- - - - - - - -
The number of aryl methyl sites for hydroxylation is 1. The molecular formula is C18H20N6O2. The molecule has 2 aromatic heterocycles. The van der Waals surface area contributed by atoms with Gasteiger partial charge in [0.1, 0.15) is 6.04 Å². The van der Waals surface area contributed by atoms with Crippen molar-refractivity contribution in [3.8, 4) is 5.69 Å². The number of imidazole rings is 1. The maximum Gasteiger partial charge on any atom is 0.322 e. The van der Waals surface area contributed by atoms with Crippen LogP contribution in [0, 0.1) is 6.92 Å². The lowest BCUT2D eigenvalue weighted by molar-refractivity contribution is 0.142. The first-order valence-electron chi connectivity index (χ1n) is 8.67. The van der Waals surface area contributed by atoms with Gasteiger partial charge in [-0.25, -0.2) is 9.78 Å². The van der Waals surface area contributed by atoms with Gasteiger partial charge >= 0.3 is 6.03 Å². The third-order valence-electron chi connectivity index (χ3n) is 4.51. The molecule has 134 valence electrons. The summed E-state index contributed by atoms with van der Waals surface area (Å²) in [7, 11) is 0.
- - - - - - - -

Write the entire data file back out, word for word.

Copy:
The number of aryl methyl sites for hydroxylation is 1. The molecular formula is C18H20N6O2. The molecule has 2 aromatic heterocycles. The van der Waals surface area contributed by atoms with Gasteiger partial charge in [0.1, 0.15) is 6.04 Å². The van der Waals surface area contributed by atoms with Crippen molar-refractivity contribution in [3.8, 4) is 5.69 Å². The number of imidazole rings is 1. The maximum Gasteiger partial charge on any atom is 0.322 e. The van der Waals surface area contributed by atoms with Crippen LogP contribution in [0, 0.1) is 6.92 Å². The lowest BCUT2D eigenvalue weighted by molar-refractivity contribution is 0.142. The first-order valence-electron chi connectivity index (χ1n) is 8.67. The van der Waals surface area contributed by atoms with Gasteiger partial charge in [-0.25, -0.2) is 9.78 Å². The van der Waals surface area contributed by atoms with Gasteiger partial charge >= 0.3 is 6.03 Å². The third-order valence-electron chi connectivity index (χ3n) is 4.51. The molecule has 134 valence electrons. The summed E-state index contributed by atoms with van der Waals surface area (Å²) in [7, 11) is 0.